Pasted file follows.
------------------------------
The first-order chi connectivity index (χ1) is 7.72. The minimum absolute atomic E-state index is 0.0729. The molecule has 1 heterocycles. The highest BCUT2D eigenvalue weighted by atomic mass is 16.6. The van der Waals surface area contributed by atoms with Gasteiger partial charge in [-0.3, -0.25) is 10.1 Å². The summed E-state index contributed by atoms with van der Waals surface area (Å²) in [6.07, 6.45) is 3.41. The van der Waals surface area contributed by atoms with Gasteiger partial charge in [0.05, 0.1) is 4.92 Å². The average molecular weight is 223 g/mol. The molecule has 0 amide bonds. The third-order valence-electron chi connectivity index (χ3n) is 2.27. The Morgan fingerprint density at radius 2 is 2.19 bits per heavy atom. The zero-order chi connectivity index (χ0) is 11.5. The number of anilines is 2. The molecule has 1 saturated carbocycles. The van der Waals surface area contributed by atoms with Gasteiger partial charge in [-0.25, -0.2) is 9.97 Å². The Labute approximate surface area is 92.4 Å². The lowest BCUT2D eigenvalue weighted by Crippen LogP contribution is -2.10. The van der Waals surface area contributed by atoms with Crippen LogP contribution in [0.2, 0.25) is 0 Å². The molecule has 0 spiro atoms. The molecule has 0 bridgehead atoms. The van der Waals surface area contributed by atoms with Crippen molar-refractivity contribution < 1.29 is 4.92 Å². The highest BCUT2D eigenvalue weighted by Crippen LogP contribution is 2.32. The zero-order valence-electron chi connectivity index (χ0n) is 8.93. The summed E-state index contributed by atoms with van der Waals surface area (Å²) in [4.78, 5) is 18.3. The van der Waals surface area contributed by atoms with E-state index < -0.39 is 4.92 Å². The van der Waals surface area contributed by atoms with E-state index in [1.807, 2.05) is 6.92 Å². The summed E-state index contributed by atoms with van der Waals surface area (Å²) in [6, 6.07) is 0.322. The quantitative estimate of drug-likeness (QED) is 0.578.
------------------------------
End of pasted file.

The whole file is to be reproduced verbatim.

The first-order chi connectivity index (χ1) is 7.72. The minimum absolute atomic E-state index is 0.0729. The molecule has 1 heterocycles. The highest BCUT2D eigenvalue weighted by atomic mass is 16.6. The van der Waals surface area contributed by atoms with Gasteiger partial charge in [-0.3, -0.25) is 10.1 Å². The summed E-state index contributed by atoms with van der Waals surface area (Å²) in [6.07, 6.45) is 3.41. The van der Waals surface area contributed by atoms with Gasteiger partial charge in [0.05, 0.1) is 4.92 Å². The average molecular weight is 223 g/mol. The molecule has 0 amide bonds. The third-order valence-electron chi connectivity index (χ3n) is 2.27. The Morgan fingerprint density at radius 2 is 2.19 bits per heavy atom. The zero-order chi connectivity index (χ0) is 11.5. The number of anilines is 2. The molecule has 1 saturated carbocycles. The van der Waals surface area contributed by atoms with Gasteiger partial charge in [-0.25, -0.2) is 9.97 Å². The Labute approximate surface area is 92.4 Å². The lowest BCUT2D eigenvalue weighted by Crippen LogP contribution is -2.10. The van der Waals surface area contributed by atoms with Crippen LogP contribution in [0.2, 0.25) is 0 Å². The molecule has 0 spiro atoms. The molecule has 0 bridgehead atoms. The van der Waals surface area contributed by atoms with Crippen molar-refractivity contribution < 1.29 is 4.92 Å². The highest BCUT2D eigenvalue weighted by Crippen LogP contribution is 2.32. The zero-order valence-electron chi connectivity index (χ0n) is 8.93. The summed E-state index contributed by atoms with van der Waals surface area (Å²) in [4.78, 5) is 18.3. The van der Waals surface area contributed by atoms with E-state index < -0.39 is 4.92 Å². The van der Waals surface area contributed by atoms with E-state index in [1.807, 2.05) is 6.92 Å². The summed E-state index contributed by atoms with van der Waals surface area (Å²) in [6, 6.07) is 0.322. The quantitative estimate of drug-likeness (QED) is 0.578.